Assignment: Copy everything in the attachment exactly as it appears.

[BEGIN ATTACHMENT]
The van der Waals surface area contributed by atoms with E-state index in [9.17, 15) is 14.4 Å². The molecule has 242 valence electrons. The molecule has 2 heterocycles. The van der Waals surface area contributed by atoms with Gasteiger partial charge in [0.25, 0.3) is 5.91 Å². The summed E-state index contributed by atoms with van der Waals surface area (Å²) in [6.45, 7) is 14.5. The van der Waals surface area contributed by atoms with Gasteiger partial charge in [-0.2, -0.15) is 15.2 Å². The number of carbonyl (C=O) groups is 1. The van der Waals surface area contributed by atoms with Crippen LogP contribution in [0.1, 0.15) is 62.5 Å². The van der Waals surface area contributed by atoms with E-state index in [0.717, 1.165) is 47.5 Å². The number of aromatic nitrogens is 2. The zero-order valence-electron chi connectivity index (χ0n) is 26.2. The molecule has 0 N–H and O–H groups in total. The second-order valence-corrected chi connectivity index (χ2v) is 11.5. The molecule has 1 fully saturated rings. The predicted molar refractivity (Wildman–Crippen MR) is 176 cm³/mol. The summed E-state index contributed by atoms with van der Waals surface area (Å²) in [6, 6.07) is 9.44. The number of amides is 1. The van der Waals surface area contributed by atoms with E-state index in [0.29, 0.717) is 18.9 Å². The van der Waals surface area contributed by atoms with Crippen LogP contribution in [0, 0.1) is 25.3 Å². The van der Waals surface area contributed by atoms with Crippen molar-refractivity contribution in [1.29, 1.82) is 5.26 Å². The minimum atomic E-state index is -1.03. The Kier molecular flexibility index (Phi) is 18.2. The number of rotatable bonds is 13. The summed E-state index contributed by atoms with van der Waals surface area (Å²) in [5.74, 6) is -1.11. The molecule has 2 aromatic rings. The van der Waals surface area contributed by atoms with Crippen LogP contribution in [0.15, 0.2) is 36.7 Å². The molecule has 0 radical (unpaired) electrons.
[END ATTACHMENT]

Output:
The van der Waals surface area contributed by atoms with E-state index in [9.17, 15) is 14.4 Å². The molecule has 242 valence electrons. The molecule has 2 heterocycles. The van der Waals surface area contributed by atoms with Gasteiger partial charge in [0.25, 0.3) is 5.91 Å². The summed E-state index contributed by atoms with van der Waals surface area (Å²) in [6.45, 7) is 14.5. The van der Waals surface area contributed by atoms with Gasteiger partial charge in [-0.2, -0.15) is 15.2 Å². The number of carbonyl (C=O) groups is 1. The van der Waals surface area contributed by atoms with Crippen LogP contribution in [0.1, 0.15) is 62.5 Å². The van der Waals surface area contributed by atoms with E-state index in [0.717, 1.165) is 47.5 Å². The number of aromatic nitrogens is 2. The zero-order valence-electron chi connectivity index (χ0n) is 26.2. The molecule has 0 N–H and O–H groups in total. The second-order valence-corrected chi connectivity index (χ2v) is 11.5. The molecule has 1 fully saturated rings. The predicted molar refractivity (Wildman–Crippen MR) is 176 cm³/mol. The summed E-state index contributed by atoms with van der Waals surface area (Å²) in [6, 6.07) is 9.44. The number of amides is 1. The van der Waals surface area contributed by atoms with E-state index in [0.29, 0.717) is 18.9 Å². The van der Waals surface area contributed by atoms with Crippen LogP contribution in [0, 0.1) is 25.3 Å². The van der Waals surface area contributed by atoms with Crippen molar-refractivity contribution in [1.29, 1.82) is 5.26 Å². The minimum atomic E-state index is -1.03. The Kier molecular flexibility index (Phi) is 18.2. The number of rotatable bonds is 13. The summed E-state index contributed by atoms with van der Waals surface area (Å²) in [5.74, 6) is -1.11. The molecule has 2 aromatic rings. The van der Waals surface area contributed by atoms with Crippen LogP contribution in [0.15, 0.2) is 36.7 Å². The molecule has 0 radical (unpaired) electrons.